Key takeaway: £10K can be a magnificent start! But success requires more than a great kick-off: a long time frame, consistent capital investments and adjusting your risk level when necessary. Those factors will be crucial to whether your investment will... pay dividends in the future - no pun intended

How to Start Investing if You Have £10,000 Pounds?


If you're still with me, I assume that there's an emergency fund ready to be utilised and you have successfully liberated yourself from any high-interest debt.

So now, to the good stuff: How to invest £10k?

Before rushing ourselves to the stock market risking potential reckless mistakes, we have to develop an investment strategy

This is a crucial first step for every investor since it will act as a roadmap, set the milestones and provide the necessary guidelines for this long journey ahead of us. 

Think of it as your guiding light.

Having no investment strategy is like trying to get out of a maze, blindfolded, and without a map - I mean, you could be lucky and escape but why risk it?

Key takeaway: Lay the foundations of your investment journey by setting up a well-defined strategy that includes a timeframe, a clear risk profile, specific goals, tax considerations, and a well-balanced portfolio.

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#1 Decide Timeframe

It's high time to decide on your time horizon. In other words, for how long are you willing to invest that £10k?

The timeframe is one of the most important elements since it determines the level of risk you are comfortable taking and, therefore, the most suitable investment vehicle that will construct your portfolio.

Ask yourself this question: How do you feel about locking up those £10,000? Are you going to need it?

Although you can sell anytime you want, investing implies locking up capital for a set amount of time.

This means that you should not count on that money for any upcoming expenses or any unexpected financial bumps that may occur - you have an emergency fund for that, remember?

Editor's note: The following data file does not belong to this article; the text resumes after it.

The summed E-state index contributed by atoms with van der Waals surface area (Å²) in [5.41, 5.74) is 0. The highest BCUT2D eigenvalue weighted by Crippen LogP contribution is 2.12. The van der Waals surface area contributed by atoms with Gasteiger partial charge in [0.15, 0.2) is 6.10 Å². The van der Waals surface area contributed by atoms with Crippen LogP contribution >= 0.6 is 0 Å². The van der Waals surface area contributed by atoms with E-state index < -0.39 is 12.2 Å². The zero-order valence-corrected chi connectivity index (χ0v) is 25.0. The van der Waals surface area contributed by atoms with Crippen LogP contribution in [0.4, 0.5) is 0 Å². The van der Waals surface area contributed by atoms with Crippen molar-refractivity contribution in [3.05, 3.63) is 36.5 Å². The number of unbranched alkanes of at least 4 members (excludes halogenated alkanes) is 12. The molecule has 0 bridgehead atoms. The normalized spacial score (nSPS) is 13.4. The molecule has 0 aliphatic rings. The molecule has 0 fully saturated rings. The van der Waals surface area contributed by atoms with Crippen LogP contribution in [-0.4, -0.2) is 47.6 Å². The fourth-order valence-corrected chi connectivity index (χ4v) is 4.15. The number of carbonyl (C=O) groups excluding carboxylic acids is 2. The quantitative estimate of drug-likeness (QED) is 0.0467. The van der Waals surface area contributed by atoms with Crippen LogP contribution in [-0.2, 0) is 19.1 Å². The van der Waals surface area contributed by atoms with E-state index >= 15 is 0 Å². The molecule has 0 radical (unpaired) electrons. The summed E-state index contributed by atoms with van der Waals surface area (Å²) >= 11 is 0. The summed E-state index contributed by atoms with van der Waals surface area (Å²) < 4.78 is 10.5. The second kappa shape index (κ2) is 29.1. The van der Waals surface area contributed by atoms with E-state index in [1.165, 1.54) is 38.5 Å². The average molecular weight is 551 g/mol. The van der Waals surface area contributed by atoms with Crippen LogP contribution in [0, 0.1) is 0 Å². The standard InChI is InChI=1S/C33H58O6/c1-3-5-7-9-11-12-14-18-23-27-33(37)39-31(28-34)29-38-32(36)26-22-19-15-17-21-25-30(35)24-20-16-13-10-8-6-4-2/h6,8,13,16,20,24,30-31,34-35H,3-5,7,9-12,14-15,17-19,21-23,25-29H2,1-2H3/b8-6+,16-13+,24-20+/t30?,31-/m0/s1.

What should I do? A mental model that has always worked for me is considering any amount of money invested as lost. It's not there... poof... gone!  And, then, one day I get to cash out my investment which feels like airdrop money that comes with a huge bonus (called investment returns).

Generally, the 3 most common timeframes in the investing world are:

  • Investing for the short-term: 1 to 3 years Your goal as a short-term investor is to preserve your capital and ensure high liquidity.

  • Investing for the mid-term: 5 to 10 years Your goal as a mid-term investor is to achieve balanced growth.

  • Investing for the long-term: 10+ years Your goal as a long-term investor is to maximise growth while managing the risk.

Key takeaway: It is advisable to aim for longer time horizons when deciding the timeframe of your investments.

#2 Choose your Risk Profile

Repeat after me:

  1. There cannot be any investing without risk

  2. There cannot be returns without risk

Totally eliminating risk is more of an illusion than reality - even safer deemed investments like government bonds come with some amount of risk

The right question to ask yourself is: Do I feel okay tolerating this level of risk for the given potential returns of this investment?

Risk expresses the possibility that the outcome of an investment will be different from the one we expect. The higher the potential returns, the higher the risk.

What can you do to lower the risk while aiming for higher returns?